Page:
Friday, October 12, 2018
Monday, October 8, 2018
It's impossible to make an informed decision about your health choices when you're processed in a system that just shuttles you from A to B without explanation.
Sadly, many hospitals are faced with too few staff and too many patients and there is just no time to talk.
On paper, it looks efficient to batch process people but it hides all kinds of problems. For example, there's a letter in The Star today that says some people avoid X-rays and CAT scans because they believe in viral rubbish scare stories and doctors simply don't have to the time to debunk the myths.
From what I hear, too many of us are seeing doctors about depression and stress, only to come away with pills but very little else.
I am not a doctor and I can't fix the system to magically give everyone more time. But what I can do for my clients is to help them make the most of their visit. I tend to talk about this in short consultations but I thought it would be useful to write it up here.
First, should you be seeing a medical doctor for stress and depression? I'd say a trip to your family doctor for a general checkup is always a good first step. See why here.
Second, if you are depressed or stressed, should you go and look for pills or talk therapy first? My thoughts on how to make a decision that suits you are here.
So, suppose you decide to see a psychiatrist, a specialist medical doctor about your mental health issue.
Here are my top tips for making sure you ask questions that will help you make the most of your time.
First, if you can, take a trusted friend with you. Most of us are nervous when seeing a doctor, and so we forget to ask stuff or forget to listen. Having a friend to listen with you can be a big help.
If you're too shy for company, take a notebook with your questions listed and a pen to make notes of the replies so you don't forget what you're told.
Questions to ask your psychiatrist about medicine:
1. What will this drug do for me? (IE, why am I taking it?)
2. How do I take this drug? (IE every day at the same time? Only when XYZ happens?)
3. How long before we know if the drug is working? (Because some drugs like antidepressants can take weeks to kick in)
4. Drugs can have bad effects, too. When do I know something is very wrong and I should come right back to you?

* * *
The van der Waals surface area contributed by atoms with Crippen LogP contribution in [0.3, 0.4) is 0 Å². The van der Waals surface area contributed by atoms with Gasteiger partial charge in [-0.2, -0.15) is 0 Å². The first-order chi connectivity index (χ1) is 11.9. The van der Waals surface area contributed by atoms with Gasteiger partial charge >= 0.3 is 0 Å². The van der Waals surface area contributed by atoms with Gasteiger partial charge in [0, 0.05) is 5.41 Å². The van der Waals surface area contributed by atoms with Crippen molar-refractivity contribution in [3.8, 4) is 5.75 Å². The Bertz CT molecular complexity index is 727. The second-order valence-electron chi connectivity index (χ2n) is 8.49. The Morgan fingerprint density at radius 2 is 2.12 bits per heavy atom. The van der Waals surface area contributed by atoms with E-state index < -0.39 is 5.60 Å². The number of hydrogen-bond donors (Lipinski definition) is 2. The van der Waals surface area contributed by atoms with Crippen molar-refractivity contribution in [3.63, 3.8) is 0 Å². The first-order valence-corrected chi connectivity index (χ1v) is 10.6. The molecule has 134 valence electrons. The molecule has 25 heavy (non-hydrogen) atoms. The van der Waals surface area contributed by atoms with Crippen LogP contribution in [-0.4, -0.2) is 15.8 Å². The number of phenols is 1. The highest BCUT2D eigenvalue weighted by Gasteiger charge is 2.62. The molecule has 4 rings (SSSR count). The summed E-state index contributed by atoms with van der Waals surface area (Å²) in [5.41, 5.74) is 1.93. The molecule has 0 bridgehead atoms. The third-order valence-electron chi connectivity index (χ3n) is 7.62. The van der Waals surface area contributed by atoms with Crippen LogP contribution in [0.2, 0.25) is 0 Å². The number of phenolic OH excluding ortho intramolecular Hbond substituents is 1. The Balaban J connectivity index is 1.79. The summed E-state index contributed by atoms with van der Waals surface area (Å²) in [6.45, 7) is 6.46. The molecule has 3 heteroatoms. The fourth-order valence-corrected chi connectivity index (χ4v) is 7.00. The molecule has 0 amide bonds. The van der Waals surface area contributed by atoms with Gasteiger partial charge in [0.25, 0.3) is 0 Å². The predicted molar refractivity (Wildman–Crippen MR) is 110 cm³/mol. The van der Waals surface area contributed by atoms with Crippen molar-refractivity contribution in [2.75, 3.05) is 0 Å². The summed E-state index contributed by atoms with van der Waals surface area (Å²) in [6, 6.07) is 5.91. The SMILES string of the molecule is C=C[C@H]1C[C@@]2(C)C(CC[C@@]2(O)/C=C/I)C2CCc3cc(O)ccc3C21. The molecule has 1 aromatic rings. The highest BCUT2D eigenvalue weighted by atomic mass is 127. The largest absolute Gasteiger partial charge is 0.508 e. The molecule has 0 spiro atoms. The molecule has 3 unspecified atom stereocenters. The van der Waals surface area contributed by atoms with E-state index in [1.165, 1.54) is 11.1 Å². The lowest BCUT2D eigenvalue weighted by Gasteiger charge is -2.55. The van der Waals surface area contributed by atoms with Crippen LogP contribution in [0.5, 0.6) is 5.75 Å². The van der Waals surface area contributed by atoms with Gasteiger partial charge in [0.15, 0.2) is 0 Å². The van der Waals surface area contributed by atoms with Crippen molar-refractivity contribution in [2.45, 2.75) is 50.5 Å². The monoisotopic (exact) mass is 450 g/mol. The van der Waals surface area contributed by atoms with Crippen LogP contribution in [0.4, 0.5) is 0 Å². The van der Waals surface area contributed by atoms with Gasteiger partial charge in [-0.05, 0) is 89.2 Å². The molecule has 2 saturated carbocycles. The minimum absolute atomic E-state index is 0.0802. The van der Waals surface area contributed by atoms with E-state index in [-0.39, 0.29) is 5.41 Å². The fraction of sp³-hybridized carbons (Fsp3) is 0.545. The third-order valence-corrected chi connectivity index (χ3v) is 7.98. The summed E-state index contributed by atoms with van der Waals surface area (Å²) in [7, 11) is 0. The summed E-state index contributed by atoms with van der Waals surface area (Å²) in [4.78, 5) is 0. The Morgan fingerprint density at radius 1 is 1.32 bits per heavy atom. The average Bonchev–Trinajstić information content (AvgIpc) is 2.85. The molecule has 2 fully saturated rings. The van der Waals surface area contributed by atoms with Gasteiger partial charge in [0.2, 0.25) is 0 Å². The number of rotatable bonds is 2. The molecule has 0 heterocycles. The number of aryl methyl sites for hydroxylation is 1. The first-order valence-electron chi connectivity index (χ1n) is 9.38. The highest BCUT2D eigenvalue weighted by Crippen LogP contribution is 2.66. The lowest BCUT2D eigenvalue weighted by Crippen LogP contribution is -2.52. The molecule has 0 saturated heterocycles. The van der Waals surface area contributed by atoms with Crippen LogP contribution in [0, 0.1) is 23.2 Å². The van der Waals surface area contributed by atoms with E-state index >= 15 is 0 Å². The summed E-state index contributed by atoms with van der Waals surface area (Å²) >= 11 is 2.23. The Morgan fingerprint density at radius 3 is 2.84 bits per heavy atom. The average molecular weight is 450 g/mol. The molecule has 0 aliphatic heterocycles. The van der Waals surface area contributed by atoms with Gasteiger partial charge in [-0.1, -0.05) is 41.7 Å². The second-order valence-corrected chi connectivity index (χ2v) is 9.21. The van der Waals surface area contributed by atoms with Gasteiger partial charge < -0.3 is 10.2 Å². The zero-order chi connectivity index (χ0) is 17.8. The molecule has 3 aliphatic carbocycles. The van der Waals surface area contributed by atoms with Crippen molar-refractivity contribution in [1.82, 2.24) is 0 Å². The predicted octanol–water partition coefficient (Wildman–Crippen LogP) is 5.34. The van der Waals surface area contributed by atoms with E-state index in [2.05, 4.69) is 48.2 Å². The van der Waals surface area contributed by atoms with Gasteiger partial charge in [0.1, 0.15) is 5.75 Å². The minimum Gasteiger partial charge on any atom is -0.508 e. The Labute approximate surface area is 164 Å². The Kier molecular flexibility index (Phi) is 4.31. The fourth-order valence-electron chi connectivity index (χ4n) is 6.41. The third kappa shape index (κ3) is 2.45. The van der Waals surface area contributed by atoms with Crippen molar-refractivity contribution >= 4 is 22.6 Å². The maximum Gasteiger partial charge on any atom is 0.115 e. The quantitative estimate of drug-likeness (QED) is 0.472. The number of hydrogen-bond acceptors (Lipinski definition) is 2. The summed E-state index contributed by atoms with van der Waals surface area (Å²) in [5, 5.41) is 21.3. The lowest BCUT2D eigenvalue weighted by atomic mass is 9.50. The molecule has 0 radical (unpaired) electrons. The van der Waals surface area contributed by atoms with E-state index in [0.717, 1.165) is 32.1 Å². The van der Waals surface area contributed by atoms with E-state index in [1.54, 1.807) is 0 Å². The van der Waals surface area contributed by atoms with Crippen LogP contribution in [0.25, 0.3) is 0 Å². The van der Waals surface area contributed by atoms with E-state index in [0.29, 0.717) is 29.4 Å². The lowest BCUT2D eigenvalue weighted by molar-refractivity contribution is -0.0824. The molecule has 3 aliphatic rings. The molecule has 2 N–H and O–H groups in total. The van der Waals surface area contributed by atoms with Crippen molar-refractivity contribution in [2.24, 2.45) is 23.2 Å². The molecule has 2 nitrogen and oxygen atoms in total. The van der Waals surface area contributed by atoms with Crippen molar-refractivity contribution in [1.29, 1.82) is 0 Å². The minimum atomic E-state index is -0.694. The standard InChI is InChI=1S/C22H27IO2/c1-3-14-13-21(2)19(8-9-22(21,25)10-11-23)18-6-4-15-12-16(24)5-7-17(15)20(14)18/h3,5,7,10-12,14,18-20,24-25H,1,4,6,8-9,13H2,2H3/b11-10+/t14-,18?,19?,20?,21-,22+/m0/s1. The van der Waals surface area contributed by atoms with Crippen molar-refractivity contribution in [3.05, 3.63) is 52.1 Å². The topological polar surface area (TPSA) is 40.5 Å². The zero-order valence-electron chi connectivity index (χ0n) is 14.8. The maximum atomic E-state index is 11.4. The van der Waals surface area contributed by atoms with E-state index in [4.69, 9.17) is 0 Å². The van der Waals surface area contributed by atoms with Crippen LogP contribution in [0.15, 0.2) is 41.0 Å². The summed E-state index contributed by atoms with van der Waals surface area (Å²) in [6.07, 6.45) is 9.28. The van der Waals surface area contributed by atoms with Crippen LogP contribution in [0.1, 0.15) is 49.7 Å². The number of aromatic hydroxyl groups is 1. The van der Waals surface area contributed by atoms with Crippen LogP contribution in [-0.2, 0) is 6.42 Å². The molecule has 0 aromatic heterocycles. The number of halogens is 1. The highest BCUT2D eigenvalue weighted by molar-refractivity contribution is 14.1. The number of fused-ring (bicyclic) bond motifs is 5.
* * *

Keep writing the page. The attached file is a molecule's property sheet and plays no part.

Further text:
5. Is this drug addictive?
6. If I take this drug, and I change my mind later on, can I just stop taking it? (Because with some drugs, it can be very dangerous to just stop taking them; you need to be weaned off them slowly, with the help of a doctor.)
If your doctor is too rushed, unapproachable or you don't understand her, my best advice is to have a chat with the hospital pharmacist. Pharmacists are good at answering questions and they often enjoy being consulted, so be prepared for loooooong educational lectures.
Also, go back and see your family doctor.
Should you ask a psychologist, therapist or counsellor about your medicine? No, we cannot give advice about drugs. You need a medical doctor for that.
But there is another question to ask: if you see a psychiatrist and take meds, should you also seek talk therapy? I'd say you should think it over because:
1. Pills can't fix your life. If you are on medication, and your stress and depression are not from a purely physical issue, it can be a good idea to add in talk therapy.
2. Also, pills for depression can take weeks to kick in, so a bit of talk therapy at the start can help you manage symptoms while you wait.
3. If you are stopping medication, and you need support for managing the psychological effects of withdrawal, talk therapy is also useful.
Now, psychiatrists can offer talk therapy too but in some countries there are so few of them that they don't run that kind of practice. If you also want to combine meds and talk therapy, ask when you visit. If they say no, you can always 'add on' someone like me.
As for getting more info about drugs, should you Google? Honestly, I am on the fence with this. There is so much utter trash out there, that part of me says it's best to just stay away. But there's also some good stuff and if you're lucky enough to find it, then it may be useful.
I like WebMD as it's written by doctors and Quackwatch which specialises in debunking popular health myths.
However, I know I don't have the basic knowledge to make really good informed decisions (do you? check this for my take on how to find out) and so when I rick my back, have a fever or some other issue, I go to the pharmacist. If they say I need to move up a stage, I see my family doctor. If she says it's beyond her, I see a specialist.
Basically, I see people I trust and I do what they say. It's a system that suits me.
I hope you found this interesting and that it helps you in some way. The main thing is this: don't be shy, reach out and get the support you need.
Photo credit: jnittymaa0.